This isn't a sneaky jab against Ms. French is the Language of Culture Snobbypants; I'm sure (am I?) that, if I had a deeper understanding of it, French would prove itself equally rich. But in the meantime, I'm trying to plan a lesson for an adult student who throws up his hands in exasperation every time I use a phrasal verb including "up" or "down." "We need to do a lesson on this," he tells me.

So I hit the google (learning, in the process, the phrase "phrasal verbs" -- multi-part verbs, like "I looked up phrasal verbs in the dictionary.") and found an online dictionary where you can type in a preposition or verb and it gives you the list of phrasal verbs. Type in "up" and you get 320 results -- all weighing down a word that implies gravity-defying with a world of other meanings. Which I suppose is gravity-defying in its own right.

Thursday, April 15, 2010


One of the coolest side-effects of being a totally unorganized traveler is the intense power of surprise that a city can offer you when you have absolutely no idea what to expect. A few people mentioned sites to see on our impending trip to Barcelona (which I forgot, because I can't yet retain Spanish/Catalan names, with or without a French accent), and arrived remembering only the counsel to "see as much Gaudi as possible," whatever that was.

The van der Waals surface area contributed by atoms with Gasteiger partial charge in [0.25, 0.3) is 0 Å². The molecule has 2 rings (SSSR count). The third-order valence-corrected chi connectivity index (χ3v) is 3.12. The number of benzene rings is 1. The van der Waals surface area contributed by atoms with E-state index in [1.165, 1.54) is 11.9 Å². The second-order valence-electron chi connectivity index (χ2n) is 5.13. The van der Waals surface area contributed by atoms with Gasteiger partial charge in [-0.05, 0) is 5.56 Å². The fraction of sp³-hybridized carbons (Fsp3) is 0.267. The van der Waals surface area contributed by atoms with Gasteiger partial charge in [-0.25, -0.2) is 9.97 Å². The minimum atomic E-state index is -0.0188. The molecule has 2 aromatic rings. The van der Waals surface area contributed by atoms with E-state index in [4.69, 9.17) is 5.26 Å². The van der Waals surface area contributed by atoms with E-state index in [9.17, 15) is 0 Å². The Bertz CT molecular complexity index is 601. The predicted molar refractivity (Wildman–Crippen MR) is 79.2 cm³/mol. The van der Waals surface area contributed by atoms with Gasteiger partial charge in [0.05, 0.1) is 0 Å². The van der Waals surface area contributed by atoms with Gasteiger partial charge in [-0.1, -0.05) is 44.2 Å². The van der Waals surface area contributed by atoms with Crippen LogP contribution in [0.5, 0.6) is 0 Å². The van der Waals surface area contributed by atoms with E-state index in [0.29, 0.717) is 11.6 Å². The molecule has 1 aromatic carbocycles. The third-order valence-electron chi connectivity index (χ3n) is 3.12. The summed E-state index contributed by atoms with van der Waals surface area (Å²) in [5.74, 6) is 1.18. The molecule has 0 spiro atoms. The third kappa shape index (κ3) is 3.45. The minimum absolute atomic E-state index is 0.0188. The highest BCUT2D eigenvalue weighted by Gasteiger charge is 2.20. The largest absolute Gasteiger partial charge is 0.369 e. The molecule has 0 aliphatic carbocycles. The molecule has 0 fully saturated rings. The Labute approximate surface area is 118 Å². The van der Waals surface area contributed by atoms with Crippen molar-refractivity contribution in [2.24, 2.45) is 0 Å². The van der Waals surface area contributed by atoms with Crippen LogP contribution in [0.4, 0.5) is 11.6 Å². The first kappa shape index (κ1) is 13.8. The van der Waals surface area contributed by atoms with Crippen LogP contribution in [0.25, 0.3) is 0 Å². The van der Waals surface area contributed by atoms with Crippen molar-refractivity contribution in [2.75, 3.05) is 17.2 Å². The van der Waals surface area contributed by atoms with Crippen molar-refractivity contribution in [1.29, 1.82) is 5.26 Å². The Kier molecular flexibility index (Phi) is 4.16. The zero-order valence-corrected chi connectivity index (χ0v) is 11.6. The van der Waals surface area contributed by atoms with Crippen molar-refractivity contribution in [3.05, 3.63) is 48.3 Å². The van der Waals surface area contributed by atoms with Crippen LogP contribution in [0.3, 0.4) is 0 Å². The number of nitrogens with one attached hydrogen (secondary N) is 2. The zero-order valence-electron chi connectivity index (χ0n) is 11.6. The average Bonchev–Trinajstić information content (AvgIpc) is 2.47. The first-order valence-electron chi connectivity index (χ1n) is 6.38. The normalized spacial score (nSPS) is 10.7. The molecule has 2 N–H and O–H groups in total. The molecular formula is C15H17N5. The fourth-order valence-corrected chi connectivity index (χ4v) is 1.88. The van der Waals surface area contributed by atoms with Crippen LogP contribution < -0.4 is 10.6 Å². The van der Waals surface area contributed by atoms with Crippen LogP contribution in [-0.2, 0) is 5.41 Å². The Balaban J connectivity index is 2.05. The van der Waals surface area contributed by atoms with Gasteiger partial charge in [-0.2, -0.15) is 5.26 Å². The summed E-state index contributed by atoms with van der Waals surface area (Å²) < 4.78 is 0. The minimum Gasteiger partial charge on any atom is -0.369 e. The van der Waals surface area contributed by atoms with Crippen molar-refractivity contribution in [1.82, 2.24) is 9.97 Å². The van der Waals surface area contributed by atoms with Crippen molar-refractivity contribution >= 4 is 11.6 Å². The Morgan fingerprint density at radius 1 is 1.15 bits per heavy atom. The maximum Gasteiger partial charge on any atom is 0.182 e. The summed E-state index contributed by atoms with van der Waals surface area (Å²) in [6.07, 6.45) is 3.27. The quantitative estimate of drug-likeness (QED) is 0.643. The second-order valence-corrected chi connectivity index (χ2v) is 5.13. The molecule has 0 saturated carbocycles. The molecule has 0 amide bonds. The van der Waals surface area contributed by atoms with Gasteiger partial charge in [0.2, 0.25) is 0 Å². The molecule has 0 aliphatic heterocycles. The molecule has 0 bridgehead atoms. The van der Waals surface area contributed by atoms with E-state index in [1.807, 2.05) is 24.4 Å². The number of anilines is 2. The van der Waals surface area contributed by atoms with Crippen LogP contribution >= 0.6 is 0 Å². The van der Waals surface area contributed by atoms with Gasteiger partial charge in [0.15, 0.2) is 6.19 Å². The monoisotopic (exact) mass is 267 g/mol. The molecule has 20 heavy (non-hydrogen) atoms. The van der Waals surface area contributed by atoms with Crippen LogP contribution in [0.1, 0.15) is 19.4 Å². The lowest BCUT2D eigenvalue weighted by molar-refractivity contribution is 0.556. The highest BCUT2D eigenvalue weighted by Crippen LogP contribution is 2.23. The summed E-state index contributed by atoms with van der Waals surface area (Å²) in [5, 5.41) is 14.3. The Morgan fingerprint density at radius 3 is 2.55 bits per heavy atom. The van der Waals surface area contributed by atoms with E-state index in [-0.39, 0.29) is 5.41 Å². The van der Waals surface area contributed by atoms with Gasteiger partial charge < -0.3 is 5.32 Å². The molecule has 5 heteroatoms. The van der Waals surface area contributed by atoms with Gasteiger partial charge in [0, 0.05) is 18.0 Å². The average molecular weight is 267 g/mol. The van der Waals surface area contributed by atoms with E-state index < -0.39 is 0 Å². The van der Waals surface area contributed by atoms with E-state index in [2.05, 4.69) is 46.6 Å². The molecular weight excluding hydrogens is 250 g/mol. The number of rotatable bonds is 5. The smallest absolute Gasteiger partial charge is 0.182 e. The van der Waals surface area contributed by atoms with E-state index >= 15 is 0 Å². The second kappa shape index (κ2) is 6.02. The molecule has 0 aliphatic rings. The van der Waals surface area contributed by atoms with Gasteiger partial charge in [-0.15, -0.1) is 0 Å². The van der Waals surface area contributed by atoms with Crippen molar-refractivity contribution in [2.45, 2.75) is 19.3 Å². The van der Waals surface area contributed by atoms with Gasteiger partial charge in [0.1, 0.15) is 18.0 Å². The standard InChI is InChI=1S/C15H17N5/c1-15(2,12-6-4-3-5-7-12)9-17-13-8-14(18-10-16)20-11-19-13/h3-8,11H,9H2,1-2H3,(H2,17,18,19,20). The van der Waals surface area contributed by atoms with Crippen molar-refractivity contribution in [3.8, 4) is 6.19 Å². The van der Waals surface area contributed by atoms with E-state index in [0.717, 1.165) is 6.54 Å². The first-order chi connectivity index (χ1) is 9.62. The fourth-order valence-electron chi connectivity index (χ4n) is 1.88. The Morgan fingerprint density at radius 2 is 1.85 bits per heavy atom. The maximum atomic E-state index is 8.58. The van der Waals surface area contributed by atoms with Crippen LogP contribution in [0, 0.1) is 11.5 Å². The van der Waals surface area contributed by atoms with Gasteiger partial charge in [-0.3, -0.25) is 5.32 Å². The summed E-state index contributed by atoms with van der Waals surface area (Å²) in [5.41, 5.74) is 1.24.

We took an eight-hour bus ride and stayed in a colorful youth hostel in the center of town that had rooms not unlike double-tiered hospital wards. Uncharming but functional.

Even if you aren't one of those ubiquitous American college students responsible (I assume) for the scent of pot that wafts through the streets, Barcelona is still a trippy city. All the European cities I've ever been to (and it's not clever of me to compare European cities, I have no claims on expertise) have a certain respectable dignity to them. Or maybe it's not dignity, maybe it's just elegantly packaged conservativism. Which is not to say that one gets sick of Parisian wrought-iron balconies and stone facades, but Barcelona does this instead:

And then does stuff like in this, in public:

Walking through certain passages of Barcelona feels like walking through the fantasy landscape of a picture book. There's an element of the fantastical that would be inappropriate anywhere else. I'm mainly talking about the wild Gaudi influence, but the rest of the city is lushly adorned with ironwork and architectural frills.

At the same time, Barcelona has the expansiveness -- seen and felt -- of a modern city. Huge boulevards cross the town, complete with fanciful lampposts and outsized banks whose facades point into the outsized intersections. Even as we walked away from the tourist hubs, the scale was large, and we didn't wander into the sort of windy-streeted, clothesline-arbored neighborhoods that must be tucked away somewhere.

I've heard that everyone loves Barcelona. For me, it was the aesthetic. For others, I believe it's the ambiance. And I won't lie, it's amazing to walk down a street teeming with life at 9pm , to eat dinner near 10, and to walk home at 1am with no signs of winding down. It's a serious party city, or just a living city, as you wish.

Finally, it's a Mediterranean city, with a big blue sky, and the illusion of infinite sunshine on all that glitters.

Barcelona, gettin its magic on

So there we were, enjoying the Barcelonian sunshine late one afternoon, in front of the Magic Fountain, kind of wondering why there was no moving water in the Magic Fountain.

Nice, but not magical.

When all of the sudden, this happened: